Photo by Neil Allies

Biophilia and the healing power of Nature: What makes medicine, ‘medicine’?

Words by Neil Allies

There is a phrase that is sometimes used amongst practitioners – a ‘brown bottle herbalist’ – meaning, at its extreme, someone that uses herbs straight out of a bottle, without building a relationship or knowledge of the actual plant itself. This type of herbalism probably does not reflect the experience of humans throughout most of our history. For most people up until recently in the western world, herbs and plants would have been omnipresent in their lives. Not just as medicines, but as food, clothing, cleaning products or fragrances for the home. Pottage, the classic medieval stew made by boiling anything available, might well be the epitome of ‘poor peasant food’ to modern sensibilities but, if nothing else, it required an intimate understanding of the landscape. People had to recognise what they could eat (and not be poisoned), where and when it grew, and how to harvest it. When done well, it was also probably very healthy, packed with vitamins and minerals from a whole array of locally foraged plants. The Zoe study, run by world-leading nutritionists and scientists, advocates eating 30 different plant-based foods a week for better health. I wonder how many different plants a typical medieval peasant ate, using anything and everything they had available locally to throw into the pot for flavour and nutrition?


I used to think that herbalism meant ‘brown bottle’ herbalism. It seems silly to admit now, but I had never equated studying herbal medicine with studying the plants themselves. Perhaps that’s a reflection more generally of how ‘medicines’ are viewed in modern society; we tend not to think about where medicines come from, or their complex interaction with our biology once we take them. We simply want to pick something up off a shelf, take it, feel better and move on. In a similar vein, I had never really thought about where herbal medicines come from; to my mind, they were definitely a different type of medicine, but still one where a neatly packaged product was used to combat an illness.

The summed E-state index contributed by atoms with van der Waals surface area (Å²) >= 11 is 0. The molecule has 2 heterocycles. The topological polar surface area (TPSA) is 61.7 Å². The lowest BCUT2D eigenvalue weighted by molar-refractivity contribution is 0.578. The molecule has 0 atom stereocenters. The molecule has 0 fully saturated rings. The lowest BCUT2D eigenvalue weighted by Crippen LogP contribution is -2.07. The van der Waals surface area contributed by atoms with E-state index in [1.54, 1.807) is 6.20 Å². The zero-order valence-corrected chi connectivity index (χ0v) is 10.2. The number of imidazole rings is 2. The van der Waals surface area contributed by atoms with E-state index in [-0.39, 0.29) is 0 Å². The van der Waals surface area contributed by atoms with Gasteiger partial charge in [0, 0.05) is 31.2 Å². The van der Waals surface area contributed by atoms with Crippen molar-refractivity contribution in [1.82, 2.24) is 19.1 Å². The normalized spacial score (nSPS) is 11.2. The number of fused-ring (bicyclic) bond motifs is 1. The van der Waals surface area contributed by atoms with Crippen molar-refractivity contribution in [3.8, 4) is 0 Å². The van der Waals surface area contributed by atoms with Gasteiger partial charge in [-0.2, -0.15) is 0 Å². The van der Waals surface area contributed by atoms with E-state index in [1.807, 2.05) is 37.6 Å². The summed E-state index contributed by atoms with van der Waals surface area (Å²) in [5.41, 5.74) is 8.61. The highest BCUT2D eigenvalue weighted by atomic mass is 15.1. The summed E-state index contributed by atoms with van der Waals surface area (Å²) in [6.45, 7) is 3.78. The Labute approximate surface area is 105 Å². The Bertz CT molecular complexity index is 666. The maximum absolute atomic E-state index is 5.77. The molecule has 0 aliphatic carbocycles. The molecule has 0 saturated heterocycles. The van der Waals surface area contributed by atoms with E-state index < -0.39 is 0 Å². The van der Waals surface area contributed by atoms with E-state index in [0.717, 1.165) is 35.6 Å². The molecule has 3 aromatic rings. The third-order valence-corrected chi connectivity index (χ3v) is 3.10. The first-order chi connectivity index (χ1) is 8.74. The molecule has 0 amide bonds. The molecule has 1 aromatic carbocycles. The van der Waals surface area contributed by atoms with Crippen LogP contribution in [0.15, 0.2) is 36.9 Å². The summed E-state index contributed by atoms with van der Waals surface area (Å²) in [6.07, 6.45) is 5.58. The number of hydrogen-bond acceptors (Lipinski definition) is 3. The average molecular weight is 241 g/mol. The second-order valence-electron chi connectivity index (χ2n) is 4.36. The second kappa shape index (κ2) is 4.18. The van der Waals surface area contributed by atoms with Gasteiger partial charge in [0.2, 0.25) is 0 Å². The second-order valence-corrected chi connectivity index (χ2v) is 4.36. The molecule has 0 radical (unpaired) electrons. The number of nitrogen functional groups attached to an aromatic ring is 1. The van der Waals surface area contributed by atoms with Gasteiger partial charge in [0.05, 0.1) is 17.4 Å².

When I was starting out on one of my first herbal courses, we were asked to think about what makes something ‘medicinal’. Apart from their therapeutic impact, allopathic medicines typically have a smell and a feel about them that often have powerful associations with childhood memories or advertising slogans. As this article from Pfizer discusses, there is a lot of thought that goes into ‘disguising’ medicine and making it palatable, often with added sugar or synthetic flavouring ( For many non-herbalists, herbal medicine doesn’t always fit into a neatly branded idea about what ‘medicine’ is.  I like to make a ‘wound balm’ that uses the essential oil from Wintergreen (Gaultheria procumbens). When people smell it, it’s fascinating to hear how they will often say how ‘medicinal’ it smells (and, therefore, must work!). That’s because the smell of Wintergreen is very similar to off-the-shelf products used for rheumatic pains, and so it makes it seem like ‘proper medicine’.


Now that I’m studying botany as part of my herbal medicine course, and building a more personal relationship with the plants, I have found it a fascinating to get to know more about them. Heading out to the countryside, armed with a notepad and pencil to make notes and drawings, generates a surprising amount of interest from almost every passerby. Dog walkers, hikers, homeowners (perplexed at why I’m staring at the pavement outside their house – “you don’t look like a workman or a robber”, explained one) like to stop and talk and, when they find out what I’m doing, are often fascinated and want to talk more about it.

I think it reflects not only a wider interest in herbal medicine in society but also a yearning to reconnect with Nature. Lucy Jones, a Somerset-set based herbalist, says in a recent book that growing and gathering her own plants “grounds and nourishes” her (Self-sufficient Herbalism. A guide to growing, gathering and processing herbs for medicinal use. Aeon books, 2020, page 1). The desire to connect with Nature ties into a wider concept, called biophilia. The word was first coined in the second half of the twentieth century by Erich Fromm, a German psychologist, and Edward Wilson, an American biologist, in two separate studies. Nowadays, biophilia is a term that generally means connecting with Nature and deriving positive health benefits from that connection. It is an increasingly well-studied phenomenon, from the recorded increase in natural killer cells after forest bathing (as discussed in this article:, to the increased serotonin release in brains caused by bacteria in soil, and its potential anti-depressant effect (